Launch Pad Diary
July 11, 2010 8:27 am
Here I am in another airport, starting another travelogue. In previous adventures, I’ve traveled to exotic lands, or to Florida. This time I might go to the moon, though, or other stars. I’m on my way to the Launch Pad Writers Workshop at University of Wyoming.
The concept of the workshop is pretty simple. Teach real space science to science fiction writers and editors so that they’ll get it right, and promulgate real exciting science to the public (rather than the dumb rubber “science” too often found in sci-fi books, movies, and TV shows). NASA funds the program, though it’s a helluva lot cheaper to send a writer like me to Wyoming on Jetblue than to send an astronaut to orbit.
We’ve got a pretty dinky, fragile planet. There are some possibly fear-mongering, possibly exaggerated reports that the Deepwater Horizon disaster could wipe out 90% of all life on Earth. (Imminent methane explosion, I hear.) That kind of makes worries about the fact that the Red Sox are in third place or whether the barista at Starbucks put too much syrup into my green tea soy latte a few minutes ago seem insignificant.
But human life is not insignificant. To us, anyway. We live, eat, breathe, reproduce, perpetuate our species, express ourselves and make art. We ponder our existence and the meaning of life. We write stories and we investigate the world and the universe around us.
Science fiction, as a genre, has at its heart that exploratory, questioning spirit. What if? How does this work and what if it worked differently? What if we didn’t just cross continents but galaxies? What if the strange new people we meet have four eyes, or none?
I got my college degree in cognitive and linguistic sciences in the 1980s. In those days, the cutting edge of the scientific frontier was on interior questions, like how do our brains work? I know it’s hard to remember this, but in those days there were still psychology professionals who believed Prozac wouldn’t work, and who treated the brain as if it were a black box more akin to a mystical oracle influenced only by arcane ritual than like a machine that could be engineered. The look inward, that had once been as mystifying to people as staring up at the sky had been to primitive humans, was becoming less of a mystery. New techniques and tools for measuring what was going on at a cellular level were rapidly leading to breakthroughs in our understanding. And meanwhile, cyberpunk was the hot new subgenre of science fiction.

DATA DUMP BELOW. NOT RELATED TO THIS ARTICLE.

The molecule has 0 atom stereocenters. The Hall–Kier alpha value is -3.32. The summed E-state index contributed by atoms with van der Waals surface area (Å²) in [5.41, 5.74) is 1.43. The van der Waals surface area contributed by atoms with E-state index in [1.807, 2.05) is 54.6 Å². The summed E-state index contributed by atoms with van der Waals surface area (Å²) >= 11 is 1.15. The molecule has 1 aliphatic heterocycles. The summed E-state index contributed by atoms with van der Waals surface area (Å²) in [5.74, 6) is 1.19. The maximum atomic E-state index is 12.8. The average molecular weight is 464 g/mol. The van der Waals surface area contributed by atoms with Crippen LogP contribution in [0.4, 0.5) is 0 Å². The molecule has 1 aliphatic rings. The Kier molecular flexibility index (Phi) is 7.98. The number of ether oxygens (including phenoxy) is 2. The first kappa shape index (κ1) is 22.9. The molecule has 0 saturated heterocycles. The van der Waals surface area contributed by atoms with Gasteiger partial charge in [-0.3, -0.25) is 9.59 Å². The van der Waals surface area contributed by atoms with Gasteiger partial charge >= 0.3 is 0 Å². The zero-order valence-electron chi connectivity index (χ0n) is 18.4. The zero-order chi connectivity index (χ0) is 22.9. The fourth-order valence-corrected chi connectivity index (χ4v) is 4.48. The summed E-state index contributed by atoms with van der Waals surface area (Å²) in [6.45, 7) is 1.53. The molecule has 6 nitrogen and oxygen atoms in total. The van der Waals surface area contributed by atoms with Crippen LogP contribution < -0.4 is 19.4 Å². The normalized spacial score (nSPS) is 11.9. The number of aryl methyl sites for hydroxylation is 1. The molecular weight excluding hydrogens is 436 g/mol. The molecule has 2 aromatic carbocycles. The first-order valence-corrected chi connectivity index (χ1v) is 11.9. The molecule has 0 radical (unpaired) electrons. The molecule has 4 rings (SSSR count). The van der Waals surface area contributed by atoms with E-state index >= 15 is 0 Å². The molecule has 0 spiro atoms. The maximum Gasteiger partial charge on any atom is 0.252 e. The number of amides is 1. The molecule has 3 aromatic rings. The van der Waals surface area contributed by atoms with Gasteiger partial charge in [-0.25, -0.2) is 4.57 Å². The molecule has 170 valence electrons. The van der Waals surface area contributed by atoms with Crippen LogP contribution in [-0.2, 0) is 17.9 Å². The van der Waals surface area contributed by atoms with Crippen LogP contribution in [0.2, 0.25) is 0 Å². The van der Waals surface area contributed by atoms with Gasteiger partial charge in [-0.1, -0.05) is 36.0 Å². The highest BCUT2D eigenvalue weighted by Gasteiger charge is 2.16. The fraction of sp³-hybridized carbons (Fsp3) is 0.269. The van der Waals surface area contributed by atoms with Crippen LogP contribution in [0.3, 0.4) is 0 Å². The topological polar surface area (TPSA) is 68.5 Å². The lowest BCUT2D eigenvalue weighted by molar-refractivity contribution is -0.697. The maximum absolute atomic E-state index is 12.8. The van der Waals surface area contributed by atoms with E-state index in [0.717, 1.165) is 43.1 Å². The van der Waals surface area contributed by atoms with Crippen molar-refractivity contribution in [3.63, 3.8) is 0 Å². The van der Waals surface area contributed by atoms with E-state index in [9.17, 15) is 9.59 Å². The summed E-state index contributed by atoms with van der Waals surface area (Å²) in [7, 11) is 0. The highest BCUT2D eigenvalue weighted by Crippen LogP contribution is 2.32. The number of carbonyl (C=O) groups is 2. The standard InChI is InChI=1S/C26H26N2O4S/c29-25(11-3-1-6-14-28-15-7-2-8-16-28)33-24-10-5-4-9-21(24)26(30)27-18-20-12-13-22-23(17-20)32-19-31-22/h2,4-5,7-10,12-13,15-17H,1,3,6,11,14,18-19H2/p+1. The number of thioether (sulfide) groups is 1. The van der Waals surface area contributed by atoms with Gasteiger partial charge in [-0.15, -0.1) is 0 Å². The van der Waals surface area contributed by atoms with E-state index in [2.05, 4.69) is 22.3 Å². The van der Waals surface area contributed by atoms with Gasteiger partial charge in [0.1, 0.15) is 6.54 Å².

Here we are twenty years later, and we’ve now got the technology to allow a quadriplegic to manipulate a computer cursor using external electrodes touching his skin. (No surgery or “implant'” needed.) The cyberpunk future has arrived.
But cyberpunk is an upstart young cousin to the venerable space opera. The roots of science fiction are in the outward–and upward–look, not the inward look. What’s up there? What’s out there? Space exploration and science fiction have an entwined history, as well. The narratives we tell, about what we might find “out there” are often as much about ourselves and the events of human history on our own planet (continental colonization, war, exploration, et cetera) as they are about what science suggests we might find. The mere idea that we might someday travel to other planets the way we used to cross oceans is enough to spawn an entire genre of storytelling. But the more we know, the more inspired our imaginations can become. By “our” I don’t just mean writers, I mean readers; I mean humans.
Diane Martin said, in her welcome speech this weekend at the Readercon science fiction convention, that she hears from astrophysicists and DNA researchers and other scientists all the time that they are inspired by science fiction. Some of them were inspired as children, and some of them are still inspired in their research as adults, by the stories they take in.
So that’s part of our job. Look outward, ask why, and inspire others to do the same. At Launch Pad, they’ll have one week to bring us up to speed on everything science knows about looking outward. In the past 20 years there have been huge leaps forward in our understanding of the solar system and the universe. Water on the moon, the Mars landers, extra-solar planets… our knowledge has grown incredibly in the 20 years since I took my last college astronomy course.
And now they are calling my flight. I will travel halfway across the United State today, to a state I’ve never visited before, but my imagination will be traveling to the reaches of the galaxy.